Scheduled Monument

Clynekirkton, Old Parish Church and churchyard 40m N of BalranaldSM10484

Status: Designated


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The legal document available for download below constitutes the formal designation of the monument under the Ancient Monuments and Archaeological Areas Act 1979. The additional details provided on this page are provided for information purposes only and do not form part of the designation. Historic Environment Scotland accepts no liability for any loss or damages arising from reliance on any inaccuracies within this additional information.


Date Added
Ecclesiastical: burial ground, cemetery, graveyard; church
Local Authority
NC 89472 6065
289472, 906065


The monument comprises Clynekirkton Old Parish Church, its associated churchyard and watchhouse, and the probable site of its medieval predecessor. The surviving church is 18th century in date and visible as an upstanding ruin.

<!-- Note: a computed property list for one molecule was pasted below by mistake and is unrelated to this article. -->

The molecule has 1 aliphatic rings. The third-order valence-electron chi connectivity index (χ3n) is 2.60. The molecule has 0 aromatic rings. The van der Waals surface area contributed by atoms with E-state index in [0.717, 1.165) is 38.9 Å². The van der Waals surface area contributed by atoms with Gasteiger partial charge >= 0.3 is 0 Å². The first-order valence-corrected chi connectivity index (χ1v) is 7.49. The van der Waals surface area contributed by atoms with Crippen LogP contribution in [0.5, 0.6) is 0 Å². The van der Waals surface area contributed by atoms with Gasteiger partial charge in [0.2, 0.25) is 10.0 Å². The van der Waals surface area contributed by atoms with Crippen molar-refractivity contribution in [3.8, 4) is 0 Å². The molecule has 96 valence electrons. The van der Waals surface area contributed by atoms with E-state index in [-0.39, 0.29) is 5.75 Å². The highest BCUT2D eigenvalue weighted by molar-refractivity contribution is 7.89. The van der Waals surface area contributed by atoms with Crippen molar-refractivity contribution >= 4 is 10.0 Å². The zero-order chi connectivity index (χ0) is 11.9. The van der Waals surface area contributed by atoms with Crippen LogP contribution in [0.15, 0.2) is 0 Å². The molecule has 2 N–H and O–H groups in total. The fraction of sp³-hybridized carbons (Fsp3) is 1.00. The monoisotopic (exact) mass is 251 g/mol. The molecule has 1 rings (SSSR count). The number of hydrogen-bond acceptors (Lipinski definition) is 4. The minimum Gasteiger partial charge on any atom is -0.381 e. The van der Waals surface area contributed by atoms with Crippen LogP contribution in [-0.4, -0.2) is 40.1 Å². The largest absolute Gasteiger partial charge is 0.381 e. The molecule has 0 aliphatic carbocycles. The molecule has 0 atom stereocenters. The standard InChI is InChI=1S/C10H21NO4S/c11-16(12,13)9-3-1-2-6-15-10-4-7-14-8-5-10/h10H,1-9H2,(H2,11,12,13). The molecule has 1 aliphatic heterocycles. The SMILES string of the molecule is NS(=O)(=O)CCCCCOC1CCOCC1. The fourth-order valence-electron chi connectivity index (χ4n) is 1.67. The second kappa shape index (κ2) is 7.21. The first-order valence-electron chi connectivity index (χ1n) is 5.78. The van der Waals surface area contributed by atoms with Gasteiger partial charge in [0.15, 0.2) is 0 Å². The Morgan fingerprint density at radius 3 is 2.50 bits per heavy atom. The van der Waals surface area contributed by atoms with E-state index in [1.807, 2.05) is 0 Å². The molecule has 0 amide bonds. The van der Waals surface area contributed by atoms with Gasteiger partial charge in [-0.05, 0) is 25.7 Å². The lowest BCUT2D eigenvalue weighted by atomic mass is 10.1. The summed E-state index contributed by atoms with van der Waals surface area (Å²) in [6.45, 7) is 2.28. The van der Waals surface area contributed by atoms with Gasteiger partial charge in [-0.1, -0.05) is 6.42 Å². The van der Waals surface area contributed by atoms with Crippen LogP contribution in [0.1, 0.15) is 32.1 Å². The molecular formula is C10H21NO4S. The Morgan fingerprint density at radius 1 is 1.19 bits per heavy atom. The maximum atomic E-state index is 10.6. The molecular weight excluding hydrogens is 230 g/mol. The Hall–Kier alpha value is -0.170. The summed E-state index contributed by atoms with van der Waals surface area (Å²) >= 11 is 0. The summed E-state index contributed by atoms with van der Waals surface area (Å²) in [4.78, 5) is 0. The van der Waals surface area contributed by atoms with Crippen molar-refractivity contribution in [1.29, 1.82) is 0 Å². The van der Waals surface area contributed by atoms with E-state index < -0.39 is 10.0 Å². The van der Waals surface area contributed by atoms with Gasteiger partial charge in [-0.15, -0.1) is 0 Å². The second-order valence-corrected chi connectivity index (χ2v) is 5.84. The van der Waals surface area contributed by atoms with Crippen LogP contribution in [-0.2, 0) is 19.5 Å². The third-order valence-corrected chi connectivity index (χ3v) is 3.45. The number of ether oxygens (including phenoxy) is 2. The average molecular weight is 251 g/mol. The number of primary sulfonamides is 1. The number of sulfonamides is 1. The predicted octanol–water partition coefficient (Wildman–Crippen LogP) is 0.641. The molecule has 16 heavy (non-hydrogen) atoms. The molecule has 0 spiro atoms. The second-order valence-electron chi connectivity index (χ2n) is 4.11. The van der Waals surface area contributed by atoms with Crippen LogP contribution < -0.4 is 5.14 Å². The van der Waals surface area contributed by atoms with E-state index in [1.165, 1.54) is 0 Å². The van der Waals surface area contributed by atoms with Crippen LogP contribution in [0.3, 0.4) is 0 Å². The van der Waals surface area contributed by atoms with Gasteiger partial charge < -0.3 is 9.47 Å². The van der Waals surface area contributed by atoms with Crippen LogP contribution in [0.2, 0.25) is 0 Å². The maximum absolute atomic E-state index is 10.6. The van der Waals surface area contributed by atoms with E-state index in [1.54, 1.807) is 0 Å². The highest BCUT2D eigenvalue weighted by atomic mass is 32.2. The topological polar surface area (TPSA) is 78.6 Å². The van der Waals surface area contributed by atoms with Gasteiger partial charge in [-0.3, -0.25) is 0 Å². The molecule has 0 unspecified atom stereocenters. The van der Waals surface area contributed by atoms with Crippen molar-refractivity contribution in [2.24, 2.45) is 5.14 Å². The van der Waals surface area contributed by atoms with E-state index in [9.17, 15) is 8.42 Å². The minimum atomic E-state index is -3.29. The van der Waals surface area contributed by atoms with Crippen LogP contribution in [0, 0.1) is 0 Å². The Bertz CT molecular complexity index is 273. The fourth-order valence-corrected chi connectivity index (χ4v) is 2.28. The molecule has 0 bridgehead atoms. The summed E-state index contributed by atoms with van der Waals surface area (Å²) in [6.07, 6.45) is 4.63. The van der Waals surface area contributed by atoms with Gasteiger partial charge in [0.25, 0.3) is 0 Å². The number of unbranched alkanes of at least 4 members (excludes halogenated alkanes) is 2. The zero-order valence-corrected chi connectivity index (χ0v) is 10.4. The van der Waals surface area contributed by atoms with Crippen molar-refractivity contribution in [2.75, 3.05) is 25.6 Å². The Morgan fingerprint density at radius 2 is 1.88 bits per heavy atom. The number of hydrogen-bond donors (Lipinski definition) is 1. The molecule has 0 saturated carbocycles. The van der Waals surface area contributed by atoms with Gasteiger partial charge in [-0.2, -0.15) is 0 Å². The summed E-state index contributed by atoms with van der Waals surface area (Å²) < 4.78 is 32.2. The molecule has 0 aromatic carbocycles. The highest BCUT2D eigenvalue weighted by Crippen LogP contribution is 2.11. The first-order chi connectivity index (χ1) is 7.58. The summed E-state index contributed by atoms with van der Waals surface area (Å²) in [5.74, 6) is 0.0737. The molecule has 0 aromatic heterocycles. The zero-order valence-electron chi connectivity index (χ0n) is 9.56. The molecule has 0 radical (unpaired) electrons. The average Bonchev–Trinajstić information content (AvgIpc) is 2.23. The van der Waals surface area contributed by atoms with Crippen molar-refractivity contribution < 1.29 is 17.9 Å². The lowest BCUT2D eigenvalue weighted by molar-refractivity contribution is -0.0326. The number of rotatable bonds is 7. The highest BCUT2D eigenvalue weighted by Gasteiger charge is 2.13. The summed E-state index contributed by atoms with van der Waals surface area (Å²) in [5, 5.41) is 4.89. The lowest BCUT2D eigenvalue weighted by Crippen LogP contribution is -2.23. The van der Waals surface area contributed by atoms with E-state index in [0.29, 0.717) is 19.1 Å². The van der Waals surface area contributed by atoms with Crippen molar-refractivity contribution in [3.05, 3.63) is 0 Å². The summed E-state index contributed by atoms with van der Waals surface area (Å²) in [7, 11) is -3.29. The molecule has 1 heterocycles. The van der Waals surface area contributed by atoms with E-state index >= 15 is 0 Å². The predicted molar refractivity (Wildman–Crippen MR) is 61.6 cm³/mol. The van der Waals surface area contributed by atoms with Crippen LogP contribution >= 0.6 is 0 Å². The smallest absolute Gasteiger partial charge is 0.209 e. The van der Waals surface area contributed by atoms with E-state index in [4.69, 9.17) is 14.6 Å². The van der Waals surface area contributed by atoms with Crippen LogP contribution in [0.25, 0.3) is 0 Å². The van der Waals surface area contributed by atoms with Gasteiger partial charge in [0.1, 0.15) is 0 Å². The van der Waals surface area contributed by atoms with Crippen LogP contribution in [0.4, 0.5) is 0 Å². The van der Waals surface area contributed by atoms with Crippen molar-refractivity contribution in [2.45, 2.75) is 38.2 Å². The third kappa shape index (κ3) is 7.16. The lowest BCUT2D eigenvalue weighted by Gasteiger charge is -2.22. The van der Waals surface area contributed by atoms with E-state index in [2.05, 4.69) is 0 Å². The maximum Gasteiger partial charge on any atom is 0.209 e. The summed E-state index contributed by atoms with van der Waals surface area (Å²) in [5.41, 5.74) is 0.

The church is situated on a hillside at the midpoint between West Clyne, East Clyne and Clynelish, on the W bank of the Clyne Burn, at about 45m OD. It lies by a curving single-track road, the route of a drove/coffin road. An associated manse is situated to the S and a free-standing belfry stands upon a knoll to the NW, on the other side of the road. Socach Hill rises to the NW.

An Early Christian chapel at 'Kille of Clyne' may have been associated with the 19th-century finds of two Class I Pictish symbol stones and the head of a rectangular cross-slab. The latter had been built into the E gable of the 18th-century church. One of the symbol stones apparently originated from a field at Clynemilton Farm and was then moved to the churchyard. All three stones were later transferred to Dunrobin Museum.

In the 13th century Clyne was assigned as part of the prebend of the dean of Caithness in the construction of Bishop Gilbert, 1224x45. A church dedicated to Saint Aloyne had been built at Clynekirkton at least by 1625-26, at which time it was repaired by Sir Robert Gordon.